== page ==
Flourishing requires loving relationships, and loving relationships require commitment – the end of pioneering. The commitment must be free. Coerced commitment is not really commitment to the beloved; it’s just acquiescence under force. But commitment, while free, is real: it’s a self-imposed binding of oneself to a beloved: “This will be my place. These will be my people.”
The same experience of flourishing that comes only after fifty years of faithful marriage will also be experienced after fifty years of faithfulness in a particular place to a particular people. This is not to say the first place one stops should be the same place one finds oneself fifty years later. Obviously, there are times when we realize a community or a location just isn’t a good fit for us, and it’s beneficial to move on. But we should pity the poor soul who, through no providential necessity but simply because of wanderlust, never unpacks his wagon, dismantles it, and builds a house where he plans to play with his grandchildren. Maybe it’s enough for him that he has seen many places and many people; the question is whether he knows any of them deeply, deeply enough to truly love them and be loved in return. The pioneers of old were going somewhere to stay; in this, we moderns would do well to imitate them.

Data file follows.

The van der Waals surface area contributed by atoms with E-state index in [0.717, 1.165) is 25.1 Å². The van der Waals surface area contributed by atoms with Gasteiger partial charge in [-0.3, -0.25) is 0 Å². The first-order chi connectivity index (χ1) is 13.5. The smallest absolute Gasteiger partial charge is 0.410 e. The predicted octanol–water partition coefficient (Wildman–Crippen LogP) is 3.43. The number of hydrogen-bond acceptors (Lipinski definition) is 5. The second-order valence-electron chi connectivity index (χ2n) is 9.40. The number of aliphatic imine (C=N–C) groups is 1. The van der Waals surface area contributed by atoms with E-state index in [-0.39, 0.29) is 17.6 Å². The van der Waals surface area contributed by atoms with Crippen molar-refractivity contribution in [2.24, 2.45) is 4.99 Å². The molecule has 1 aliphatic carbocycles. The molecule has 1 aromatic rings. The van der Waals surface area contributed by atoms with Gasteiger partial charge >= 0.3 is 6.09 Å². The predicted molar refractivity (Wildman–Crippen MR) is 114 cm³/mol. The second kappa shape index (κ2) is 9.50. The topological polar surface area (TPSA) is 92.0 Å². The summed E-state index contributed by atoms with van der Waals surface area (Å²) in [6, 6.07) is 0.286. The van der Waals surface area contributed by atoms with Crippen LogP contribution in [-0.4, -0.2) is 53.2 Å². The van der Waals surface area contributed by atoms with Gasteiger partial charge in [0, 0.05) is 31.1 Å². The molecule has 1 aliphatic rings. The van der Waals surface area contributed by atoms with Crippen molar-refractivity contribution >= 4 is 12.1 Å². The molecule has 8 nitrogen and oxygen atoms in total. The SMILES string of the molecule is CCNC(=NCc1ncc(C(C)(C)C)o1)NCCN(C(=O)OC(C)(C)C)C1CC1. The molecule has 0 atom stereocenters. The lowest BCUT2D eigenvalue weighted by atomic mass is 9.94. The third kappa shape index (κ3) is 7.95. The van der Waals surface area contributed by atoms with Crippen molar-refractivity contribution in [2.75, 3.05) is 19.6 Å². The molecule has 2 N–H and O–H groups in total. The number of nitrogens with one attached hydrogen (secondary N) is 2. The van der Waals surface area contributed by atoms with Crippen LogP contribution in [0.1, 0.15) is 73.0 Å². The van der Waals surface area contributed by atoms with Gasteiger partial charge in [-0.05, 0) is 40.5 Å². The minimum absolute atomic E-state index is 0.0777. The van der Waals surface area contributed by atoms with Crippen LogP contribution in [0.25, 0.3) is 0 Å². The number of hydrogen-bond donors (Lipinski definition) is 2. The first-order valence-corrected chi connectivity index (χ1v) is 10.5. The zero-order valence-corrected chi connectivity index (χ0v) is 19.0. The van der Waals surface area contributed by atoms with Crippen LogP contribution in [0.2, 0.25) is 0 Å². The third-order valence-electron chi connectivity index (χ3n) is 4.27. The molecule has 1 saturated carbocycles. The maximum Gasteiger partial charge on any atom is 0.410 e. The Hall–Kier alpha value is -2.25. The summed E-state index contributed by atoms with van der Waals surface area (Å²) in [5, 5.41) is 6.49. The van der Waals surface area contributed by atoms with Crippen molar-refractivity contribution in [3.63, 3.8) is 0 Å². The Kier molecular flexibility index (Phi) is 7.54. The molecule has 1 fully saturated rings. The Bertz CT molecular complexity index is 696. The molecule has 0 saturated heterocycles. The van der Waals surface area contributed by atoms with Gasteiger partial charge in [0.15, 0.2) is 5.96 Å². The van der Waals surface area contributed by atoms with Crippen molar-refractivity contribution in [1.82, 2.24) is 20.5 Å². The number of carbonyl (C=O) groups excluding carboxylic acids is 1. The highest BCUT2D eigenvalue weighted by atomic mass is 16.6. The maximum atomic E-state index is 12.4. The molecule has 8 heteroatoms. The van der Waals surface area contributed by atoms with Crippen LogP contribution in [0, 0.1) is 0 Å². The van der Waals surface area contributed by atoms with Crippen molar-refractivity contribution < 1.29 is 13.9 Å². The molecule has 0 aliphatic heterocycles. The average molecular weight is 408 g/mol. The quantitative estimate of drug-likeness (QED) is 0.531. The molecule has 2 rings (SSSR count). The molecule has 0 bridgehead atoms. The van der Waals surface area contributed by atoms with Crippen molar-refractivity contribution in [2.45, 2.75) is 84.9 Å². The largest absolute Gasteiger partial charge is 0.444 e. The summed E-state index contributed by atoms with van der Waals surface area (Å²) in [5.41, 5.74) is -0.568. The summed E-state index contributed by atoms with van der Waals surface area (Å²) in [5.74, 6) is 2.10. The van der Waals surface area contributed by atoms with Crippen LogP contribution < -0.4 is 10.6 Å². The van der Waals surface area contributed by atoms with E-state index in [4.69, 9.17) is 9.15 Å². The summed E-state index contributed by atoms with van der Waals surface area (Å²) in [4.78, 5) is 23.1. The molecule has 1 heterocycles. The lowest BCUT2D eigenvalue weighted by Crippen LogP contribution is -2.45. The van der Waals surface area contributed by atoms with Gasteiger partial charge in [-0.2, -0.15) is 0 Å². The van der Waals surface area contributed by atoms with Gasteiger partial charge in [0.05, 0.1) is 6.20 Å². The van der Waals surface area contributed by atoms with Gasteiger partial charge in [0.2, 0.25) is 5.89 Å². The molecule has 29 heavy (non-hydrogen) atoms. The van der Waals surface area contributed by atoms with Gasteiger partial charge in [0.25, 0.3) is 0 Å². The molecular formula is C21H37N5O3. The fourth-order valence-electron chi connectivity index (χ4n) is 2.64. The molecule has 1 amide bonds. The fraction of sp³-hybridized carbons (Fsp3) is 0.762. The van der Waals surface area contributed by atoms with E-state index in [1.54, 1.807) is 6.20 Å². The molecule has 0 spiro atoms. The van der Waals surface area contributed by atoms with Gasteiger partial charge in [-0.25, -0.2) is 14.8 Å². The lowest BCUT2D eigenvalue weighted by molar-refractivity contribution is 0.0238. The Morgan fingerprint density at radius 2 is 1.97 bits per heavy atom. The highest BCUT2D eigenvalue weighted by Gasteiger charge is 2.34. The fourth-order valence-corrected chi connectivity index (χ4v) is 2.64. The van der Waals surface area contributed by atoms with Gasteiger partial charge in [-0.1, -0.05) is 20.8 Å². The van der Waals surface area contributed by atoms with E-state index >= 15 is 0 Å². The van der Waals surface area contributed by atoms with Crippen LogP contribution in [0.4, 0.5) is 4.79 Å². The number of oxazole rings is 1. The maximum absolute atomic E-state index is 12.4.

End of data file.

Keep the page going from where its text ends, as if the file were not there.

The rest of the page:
What is an argument? In an argument, you offend ME by crossing my will. I respond by confessing your offenses to you. At the same time, I explain to you how all my failings are really your fault. If only you were different, I wouldn’t be the way I am. You do the same to me, confessing my sins to me and excusing your own. Nowhere in the heat of conflict does anyone confess his own sins, except as a way to buy time for a counterattack: “Yeah, I was wrong to do that, but . . . .” The log remains firmly planted in the eye (Matthew 7:1–5) as each party plays lawgiver and judge. “But there is one Lawgiver and Judge, He who is able to save and to destroy. Who are you that you judge your neighbor?” Here we see that at the heart of interpersonal conflict, a far more profound conflict rages: the presumptuous sinner stands at odds with the one true God. (David Powlison, “Getting to the Heart of Conflict”)
If there really is no transcendent source of the good to which the will is naturally drawn, but only the power of the will to decide what ends it desires – by which to create and determine itself for itself – then no human project can be said to be inherently irrational, or (for that matter) inherently abominable. If freedom of the will is our supreme value, after all, then it is for all intents and purposes our god. And certain kinds of gods (as our pagan forebears understood) expect to be fed. (David Bentley Hart, Atheist Delusions, p. 227)